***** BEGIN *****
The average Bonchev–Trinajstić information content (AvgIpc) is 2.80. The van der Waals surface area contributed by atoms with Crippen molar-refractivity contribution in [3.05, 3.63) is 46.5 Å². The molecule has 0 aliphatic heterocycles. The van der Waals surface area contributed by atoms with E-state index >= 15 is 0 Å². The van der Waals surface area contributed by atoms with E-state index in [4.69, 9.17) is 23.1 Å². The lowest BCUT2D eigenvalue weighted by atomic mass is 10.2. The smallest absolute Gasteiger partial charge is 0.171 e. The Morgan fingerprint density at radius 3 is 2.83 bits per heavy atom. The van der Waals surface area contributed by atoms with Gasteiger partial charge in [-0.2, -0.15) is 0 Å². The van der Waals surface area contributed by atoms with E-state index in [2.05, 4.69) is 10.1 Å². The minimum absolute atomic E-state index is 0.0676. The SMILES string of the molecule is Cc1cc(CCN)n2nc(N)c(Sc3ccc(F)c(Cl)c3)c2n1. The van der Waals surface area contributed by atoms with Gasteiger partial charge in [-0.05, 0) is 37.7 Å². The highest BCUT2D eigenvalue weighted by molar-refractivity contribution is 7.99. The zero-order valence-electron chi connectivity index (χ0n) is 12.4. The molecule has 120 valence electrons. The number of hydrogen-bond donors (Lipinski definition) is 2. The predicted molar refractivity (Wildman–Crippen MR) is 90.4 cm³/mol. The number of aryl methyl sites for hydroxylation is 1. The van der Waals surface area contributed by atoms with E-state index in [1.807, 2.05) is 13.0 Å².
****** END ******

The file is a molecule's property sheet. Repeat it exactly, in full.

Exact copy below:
The average Bonchev–Trinajstić information content (AvgIpc) is 2.80. The van der Waals surface area contributed by atoms with Crippen molar-refractivity contribution in [3.05, 3.63) is 46.5 Å². The molecule has 0 aliphatic heterocycles. The van der Waals surface area contributed by atoms with E-state index >= 15 is 0 Å². The van der Waals surface area contributed by atoms with E-state index in [4.69, 9.17) is 23.1 Å². The lowest BCUT2D eigenvalue weighted by atomic mass is 10.2. The smallest absolute Gasteiger partial charge is 0.171 e. The Morgan fingerprint density at radius 3 is 2.83 bits per heavy atom. The van der Waals surface area contributed by atoms with Gasteiger partial charge in [-0.2, -0.15) is 0 Å². The van der Waals surface area contributed by atoms with E-state index in [2.05, 4.69) is 10.1 Å². The minimum absolute atomic E-state index is 0.0676. The SMILES string of the molecule is Cc1cc(CCN)n2nc(N)c(Sc3ccc(F)c(Cl)c3)c2n1. The van der Waals surface area contributed by atoms with Gasteiger partial charge in [-0.05, 0) is 37.7 Å². The highest BCUT2D eigenvalue weighted by molar-refractivity contribution is 7.99. The zero-order valence-electron chi connectivity index (χ0n) is 12.4. The molecule has 120 valence electrons. The number of hydrogen-bond donors (Lipinski definition) is 2. The predicted molar refractivity (Wildman–Crippen MR) is 90.4 cm³/mol. The number of aryl methyl sites for hydroxylation is 1. The van der Waals surface area contributed by atoms with E-state index in [1.807, 2.05) is 13.0 Å².